We’re going back to the books. Literally. StacheBook is the ultimate iPad case. But it is far from just a case. Disguised as a book, StacheBook owners can be sure their iPad is safe from theft and damage, while still managing to stand out fashionably. Mobolaji Akintunde and Sofia Adawy, creators of the StacheBook, spoke with me to answer a few questions on the unique design of their creation.
Where the Idea Originated
When Mobolaji and Sofia first got their iPads, they wanted something “fresh” to protect it. Spending every single day on the L train in the rougher parts of Chicago, Mobolaji is the first to attest to needing functionality to insure his iPad is protected from theft. After hours on various online sites, as well as visits to the Apple Store, there were plenty of “cool cases” but they weren’t “it.”
Sofia describes herself as a DIY person, so with finished, unfinished and planned projects, there are always plenty of fabrics and materials around her workplace. After revisiting the old books a friend had given Sofia to use as art projects, she decided to cut into them to create a new spin on the “hideaway book.” “We can put our iPad in a book!” was Sofia’s excited exclamation, one Mobolaji originally thought was a joke. But after seeing how the books were cut perfectly to encase the iPads, Mobolaji was just as thrilled as Sofia. They both decorated the books with fabric to fit their personal style and finished them off with what is now the StacheBook’s signature red ribbon that what originally just for functionality. Since the iPad is snugly fitted in the book, the red ribbon lies underneath the iPad so when the ribbon is pulled, the iPad is lifted out.
Bigger and Better
Mobolaji and Sofia used their homemade StacheBooks everyday, everywhere, never failing to leave people in awe, asking questions. Mobolaji explains how the number one question asked was “did you make that?” After several approaches from people requesting StacheBooks, Mobolaji and Sofia decided it would be best to get in touch with a book binder and printer, since DIY-ing it (cutting, glueing and designing) was a several day process.
So now the StacheBooks are handmade at a experienced bookbindery and leave out what other “bookcases” leave in: bamboo trays, foam cradles, and big zippers not only crack, break and tear, but also take away from the look of an actual book. In addition to a water resistant cover, StacheBook has a “bound spine and [an included] endsheet, just like an actual book” because after all, the point is to “blend in while standing out.” Prevent theft, yet promote fashion. The fashion and originality are left for the cover. Every season, the fabrics and designs will change to be applicable to the fashion of that season. For example, the upcoming winter/holiday season will feature covers in plaid, tweed and weathered leathers. In fact, Mobolaji and Sofia have plenty of ideas for prints, but they need some help to get the ball rolling.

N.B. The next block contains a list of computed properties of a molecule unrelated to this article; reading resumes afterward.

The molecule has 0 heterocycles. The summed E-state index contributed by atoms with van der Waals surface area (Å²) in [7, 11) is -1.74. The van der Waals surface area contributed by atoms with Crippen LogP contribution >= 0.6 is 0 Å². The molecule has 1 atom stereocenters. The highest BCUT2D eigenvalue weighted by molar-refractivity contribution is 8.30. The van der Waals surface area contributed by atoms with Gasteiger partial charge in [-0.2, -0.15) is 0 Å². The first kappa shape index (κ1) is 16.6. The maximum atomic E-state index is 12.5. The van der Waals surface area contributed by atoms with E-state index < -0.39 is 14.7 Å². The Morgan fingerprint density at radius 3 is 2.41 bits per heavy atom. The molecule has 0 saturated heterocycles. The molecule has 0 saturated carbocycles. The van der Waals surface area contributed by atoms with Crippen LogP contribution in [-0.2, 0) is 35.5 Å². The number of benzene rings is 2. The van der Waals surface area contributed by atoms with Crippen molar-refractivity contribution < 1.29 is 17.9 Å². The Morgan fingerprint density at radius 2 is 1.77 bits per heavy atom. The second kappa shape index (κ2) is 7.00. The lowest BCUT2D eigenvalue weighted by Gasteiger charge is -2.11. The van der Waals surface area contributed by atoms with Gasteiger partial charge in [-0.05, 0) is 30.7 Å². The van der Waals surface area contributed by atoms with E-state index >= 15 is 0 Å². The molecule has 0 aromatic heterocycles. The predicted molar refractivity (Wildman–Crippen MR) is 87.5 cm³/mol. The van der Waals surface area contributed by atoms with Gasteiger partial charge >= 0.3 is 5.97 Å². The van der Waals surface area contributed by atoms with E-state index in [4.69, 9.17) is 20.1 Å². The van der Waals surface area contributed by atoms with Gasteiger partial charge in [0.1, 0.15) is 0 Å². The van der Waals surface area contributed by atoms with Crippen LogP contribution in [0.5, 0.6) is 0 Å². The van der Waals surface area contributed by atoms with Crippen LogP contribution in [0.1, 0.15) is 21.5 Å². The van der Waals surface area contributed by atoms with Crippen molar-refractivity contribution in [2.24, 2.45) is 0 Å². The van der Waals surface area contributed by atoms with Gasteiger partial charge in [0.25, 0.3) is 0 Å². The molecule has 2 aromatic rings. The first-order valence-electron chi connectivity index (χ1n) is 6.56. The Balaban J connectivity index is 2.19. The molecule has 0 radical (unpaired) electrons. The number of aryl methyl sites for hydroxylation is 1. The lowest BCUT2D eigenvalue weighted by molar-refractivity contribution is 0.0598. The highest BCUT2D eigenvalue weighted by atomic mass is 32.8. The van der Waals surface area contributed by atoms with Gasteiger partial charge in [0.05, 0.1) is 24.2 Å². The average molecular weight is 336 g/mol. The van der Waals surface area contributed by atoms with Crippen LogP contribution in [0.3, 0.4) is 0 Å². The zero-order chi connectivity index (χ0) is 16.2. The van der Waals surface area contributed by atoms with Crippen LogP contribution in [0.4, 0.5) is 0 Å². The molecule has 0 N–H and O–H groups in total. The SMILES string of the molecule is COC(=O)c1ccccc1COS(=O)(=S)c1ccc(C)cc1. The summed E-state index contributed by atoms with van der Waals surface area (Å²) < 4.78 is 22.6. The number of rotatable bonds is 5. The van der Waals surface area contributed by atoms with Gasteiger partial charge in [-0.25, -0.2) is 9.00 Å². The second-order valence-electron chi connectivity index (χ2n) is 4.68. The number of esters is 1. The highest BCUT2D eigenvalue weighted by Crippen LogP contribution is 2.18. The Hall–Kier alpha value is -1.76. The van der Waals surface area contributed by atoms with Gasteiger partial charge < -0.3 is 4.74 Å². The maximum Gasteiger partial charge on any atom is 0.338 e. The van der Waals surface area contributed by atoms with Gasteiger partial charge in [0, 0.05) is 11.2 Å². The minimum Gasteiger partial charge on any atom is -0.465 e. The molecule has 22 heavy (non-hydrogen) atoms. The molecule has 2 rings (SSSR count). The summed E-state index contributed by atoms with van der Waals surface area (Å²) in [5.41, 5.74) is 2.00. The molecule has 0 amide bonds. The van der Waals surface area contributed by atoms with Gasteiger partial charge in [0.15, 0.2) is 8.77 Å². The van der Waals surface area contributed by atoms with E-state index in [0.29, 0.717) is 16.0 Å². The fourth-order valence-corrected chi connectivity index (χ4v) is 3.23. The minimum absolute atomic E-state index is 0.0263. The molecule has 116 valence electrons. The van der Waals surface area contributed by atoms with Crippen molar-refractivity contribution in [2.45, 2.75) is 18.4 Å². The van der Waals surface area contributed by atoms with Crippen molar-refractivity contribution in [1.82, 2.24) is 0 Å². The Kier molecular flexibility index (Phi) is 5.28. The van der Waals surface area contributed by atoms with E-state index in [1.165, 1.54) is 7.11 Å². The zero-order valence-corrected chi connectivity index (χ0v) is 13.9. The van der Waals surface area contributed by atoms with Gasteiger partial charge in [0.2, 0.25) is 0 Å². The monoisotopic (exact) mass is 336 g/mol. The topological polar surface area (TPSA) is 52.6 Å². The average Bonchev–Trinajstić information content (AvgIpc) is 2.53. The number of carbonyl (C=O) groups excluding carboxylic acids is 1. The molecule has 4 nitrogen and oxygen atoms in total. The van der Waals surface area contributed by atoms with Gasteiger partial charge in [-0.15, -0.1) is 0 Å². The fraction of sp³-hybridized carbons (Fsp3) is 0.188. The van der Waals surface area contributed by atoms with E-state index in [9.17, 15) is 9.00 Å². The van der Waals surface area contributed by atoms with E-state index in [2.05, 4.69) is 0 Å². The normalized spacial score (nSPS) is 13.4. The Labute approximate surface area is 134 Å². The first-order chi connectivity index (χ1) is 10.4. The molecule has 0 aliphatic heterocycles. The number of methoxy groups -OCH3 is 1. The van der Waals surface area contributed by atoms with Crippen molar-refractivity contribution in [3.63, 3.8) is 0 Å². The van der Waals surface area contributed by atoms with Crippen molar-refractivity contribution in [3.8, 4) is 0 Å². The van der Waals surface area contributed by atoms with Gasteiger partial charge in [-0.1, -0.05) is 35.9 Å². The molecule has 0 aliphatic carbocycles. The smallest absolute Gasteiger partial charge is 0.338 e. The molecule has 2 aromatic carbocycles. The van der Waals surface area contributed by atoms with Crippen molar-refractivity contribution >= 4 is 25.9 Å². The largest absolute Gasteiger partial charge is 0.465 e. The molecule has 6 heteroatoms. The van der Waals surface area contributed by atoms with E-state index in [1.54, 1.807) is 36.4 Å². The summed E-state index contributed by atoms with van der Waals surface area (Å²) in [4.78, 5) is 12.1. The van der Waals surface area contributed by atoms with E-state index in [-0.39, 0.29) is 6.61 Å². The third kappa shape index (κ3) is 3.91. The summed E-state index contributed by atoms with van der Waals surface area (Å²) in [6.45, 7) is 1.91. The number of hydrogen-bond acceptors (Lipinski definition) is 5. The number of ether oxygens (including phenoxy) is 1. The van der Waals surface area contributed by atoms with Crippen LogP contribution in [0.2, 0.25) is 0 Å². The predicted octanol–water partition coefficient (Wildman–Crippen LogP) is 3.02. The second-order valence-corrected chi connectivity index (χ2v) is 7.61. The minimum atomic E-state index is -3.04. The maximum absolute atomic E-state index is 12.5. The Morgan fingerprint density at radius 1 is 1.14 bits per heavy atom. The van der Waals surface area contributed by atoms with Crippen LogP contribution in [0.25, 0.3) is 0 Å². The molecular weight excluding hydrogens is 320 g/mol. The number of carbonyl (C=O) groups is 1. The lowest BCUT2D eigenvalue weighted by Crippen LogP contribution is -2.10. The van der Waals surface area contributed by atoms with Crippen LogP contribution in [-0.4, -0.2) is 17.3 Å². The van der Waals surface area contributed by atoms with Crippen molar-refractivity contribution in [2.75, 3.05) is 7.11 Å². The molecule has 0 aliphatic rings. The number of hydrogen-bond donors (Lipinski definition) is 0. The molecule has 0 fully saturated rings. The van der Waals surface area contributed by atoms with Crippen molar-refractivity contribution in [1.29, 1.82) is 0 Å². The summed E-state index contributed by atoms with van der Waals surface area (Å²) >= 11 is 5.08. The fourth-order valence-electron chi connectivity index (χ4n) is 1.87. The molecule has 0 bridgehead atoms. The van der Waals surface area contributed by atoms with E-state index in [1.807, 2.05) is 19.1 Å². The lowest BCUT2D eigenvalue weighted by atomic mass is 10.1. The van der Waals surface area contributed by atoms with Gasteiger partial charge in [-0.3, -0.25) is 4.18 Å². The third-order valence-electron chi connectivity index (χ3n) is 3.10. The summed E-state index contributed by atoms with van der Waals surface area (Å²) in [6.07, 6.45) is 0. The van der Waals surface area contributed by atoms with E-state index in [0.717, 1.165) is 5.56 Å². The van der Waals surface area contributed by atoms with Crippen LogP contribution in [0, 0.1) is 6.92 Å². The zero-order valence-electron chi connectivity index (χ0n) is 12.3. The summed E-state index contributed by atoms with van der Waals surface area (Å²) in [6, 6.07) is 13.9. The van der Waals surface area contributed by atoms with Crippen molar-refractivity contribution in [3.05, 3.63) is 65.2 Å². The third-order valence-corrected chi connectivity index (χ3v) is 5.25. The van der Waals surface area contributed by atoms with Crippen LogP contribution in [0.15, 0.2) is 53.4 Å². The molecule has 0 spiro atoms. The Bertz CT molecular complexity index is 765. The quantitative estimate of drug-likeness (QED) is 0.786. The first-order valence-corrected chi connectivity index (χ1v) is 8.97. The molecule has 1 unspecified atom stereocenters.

The Final To-Dos
A crowdfunded project, StacheBook has a few needs to finalize the product and bring it home to users like you and I. Featured on Kickstarter with a deadline of November 3, as of this writing, StacheBook has 54 backers (donors) and a goal of $30,000. Donations will cover the costs of “tooling and development, minimum order quantities, trademarks and patents and product enhancements.” After the finale of Kickstarter, Stache & Hyde (the mother website for StacheBook) is scheduled to launch. In addition, owners from boutiques in numerous places in Chicago, San Francisco and even overseas have expressed interest in carrying the StacheBook. A seemingly successful product means a worthwhile donation. Here’s Mobolaji and Sofia’s crowdfunding platform on Kickstarter.